“The answer is more complicated than it might seem because my feeling is that the most effective form of activism is the form that you find the most rewarding — because we need to be in this fight for the long haul. We need to be in this movement our entire lives if we’re fighting for animals, or whatever we are fighting for. So, this advice isn’t just for animal activism. It’s for whatever social justice issue you’re fighting for because it’s so easy to get burned out. I don’t think that we should be spending our time on forms of activism that are not rewarding for us.
For example, if you’re somebody who’s an introvert, if you’re too shy to table or to leaflet, or some other face-to-face type of activism, although I would encourage you to try it just to test your boundaries — because I think we need to push ourselves — I would say that if you find that it’s not rewarding for you, don’t do it. If you’re introverted, you might prefer writing letters to editors. You might write op-ed pieces or write books. I was really more introverted when I started off than I am today, but the whole reason that writing appealed to me is because I’m pretty shy. So, whatever form of activism it is that you find to be the one that makes you feel the best, that’s the most effective form of activism.”
I also asked Mark which of the types of activism he mentions in his books has he tried, and which is his favourite:
“I’m trying to think of one that I didn’t do. I remember, when I was writing, when I was going to write about open rescue, I was going to break into a factory farm and bring out an animal. I remember thinking, ‘if I’m going to write about this, I need to know what it feels like.’ So, I did it. With another activist, I went to a factory farm, and I rescued several chickens. We brought them to a sanctuary for farmed animals and they lived there the rest of their lives. I did make an effort to try every form of activism that I wrote about. I can’t think of off the top of my head if there’s anything I did not do. Well, I haven’t become an animal rights attorney, so other than that, I think I did everything else in my book.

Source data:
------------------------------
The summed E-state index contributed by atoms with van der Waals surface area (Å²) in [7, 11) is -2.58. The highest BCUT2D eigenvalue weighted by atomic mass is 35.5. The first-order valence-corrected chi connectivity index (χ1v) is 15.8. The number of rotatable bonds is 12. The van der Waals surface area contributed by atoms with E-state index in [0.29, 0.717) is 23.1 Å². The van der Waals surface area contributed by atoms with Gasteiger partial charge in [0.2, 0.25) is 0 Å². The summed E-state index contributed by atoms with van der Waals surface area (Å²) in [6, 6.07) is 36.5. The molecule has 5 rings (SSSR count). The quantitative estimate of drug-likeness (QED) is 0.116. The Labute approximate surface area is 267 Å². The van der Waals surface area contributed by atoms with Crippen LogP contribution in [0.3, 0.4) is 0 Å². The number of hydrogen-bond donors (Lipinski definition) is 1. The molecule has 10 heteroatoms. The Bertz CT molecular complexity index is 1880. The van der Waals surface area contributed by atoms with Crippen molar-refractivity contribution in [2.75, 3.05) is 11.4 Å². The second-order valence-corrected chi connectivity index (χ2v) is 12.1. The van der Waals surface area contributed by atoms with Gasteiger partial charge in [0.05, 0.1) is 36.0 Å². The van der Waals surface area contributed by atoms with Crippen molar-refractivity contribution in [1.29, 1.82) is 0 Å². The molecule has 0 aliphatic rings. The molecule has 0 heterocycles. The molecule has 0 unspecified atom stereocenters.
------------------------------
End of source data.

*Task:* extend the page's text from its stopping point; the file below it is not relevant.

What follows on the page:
I really like working in sanctuaries. I really like volunteering with the animals. Most activists that I know who have done volunteer work at sanctuaries, find it extremely rewarding because you are actually engaging with the animals who have been rescued from these industries. But I also like tabling a lot. I like talking to people one-on-one. You get some rude people, you get some confrontational people, but ultimately, when it comes down to it, most people can’t argue with the fact that these animals are dying and suffering. As I said before, I’m pretty shy, but I do enjoy talking to people, and most people are very open. Especially now, because veganism has become a lot more mainstream, and there’s been a lot more in the news about it.”
The Problem of Anti-intersectionality
As I normally do when I interview people who have been vegan for a long time, I wanted to pick up Mark’s brain regarding some topical vegan issues that I think he may have an interesting opinion about. For instance, the controversial issue of intersectionality, a theoretical framework for understanding how aspects of social and political identities (race, gender, sexuality, class, etc.) might combine to create unique modes of discrimination. It was initially used by Kimberlé Crenshaw, an American civil rights activist, in the context of feminism to highlight how other factors (such as race or sexuality) may intersect with it. But in the context of veganism, it now means fighting both for the rights of marginalised groups of humans and the rights of animals, as these fights intersect through the same exploiters/oppressors. I am in favour of the intersectional approach, and I know that, after his experiences with the work of prominent intersectional vegans such as Carol J. Adams and Marti Kheel, Mark is also. But it worries me that some vegans have become anti-intersectionals — and I have written about it. I asked Mark what he thinks about them:
“I see it as very short-sighted and very unfortunate. People become so passionate as vegans — and understandably so — that they become so focused on just the animals, believing that they can’t speak for themselves, and saying ‘humans can fight for themselves, animals cannot, therefore, I’m going to spend all my time on animal issues, and I don’t want to mix the two.’ Some even believe that they only have enough compassion for one issue, which is ridiculous. That’s where I think this anti-intersectionality comes from. People get very worked up, rightly so, about animal abuse, and they feel that it’s doing a disservice to animals to try to bring in other issues now.
I speak from some personal experience. You may know my wife is lauren Ornelas. She’s the founder of Food Empowerment Project, and that’s an organisation that I do some work for. In addition to going to protests, and going to conferences, and getting out there in the world interacting with people, I hear a lot about people who get upset because Food Empowerment Project discusses issues beyond animals. The whole reason that lauren founded this group is because she wanted to address all these issues around food, not just animals, but slavery in the chocolate industry, access to healthy food, farmworker issues, etc.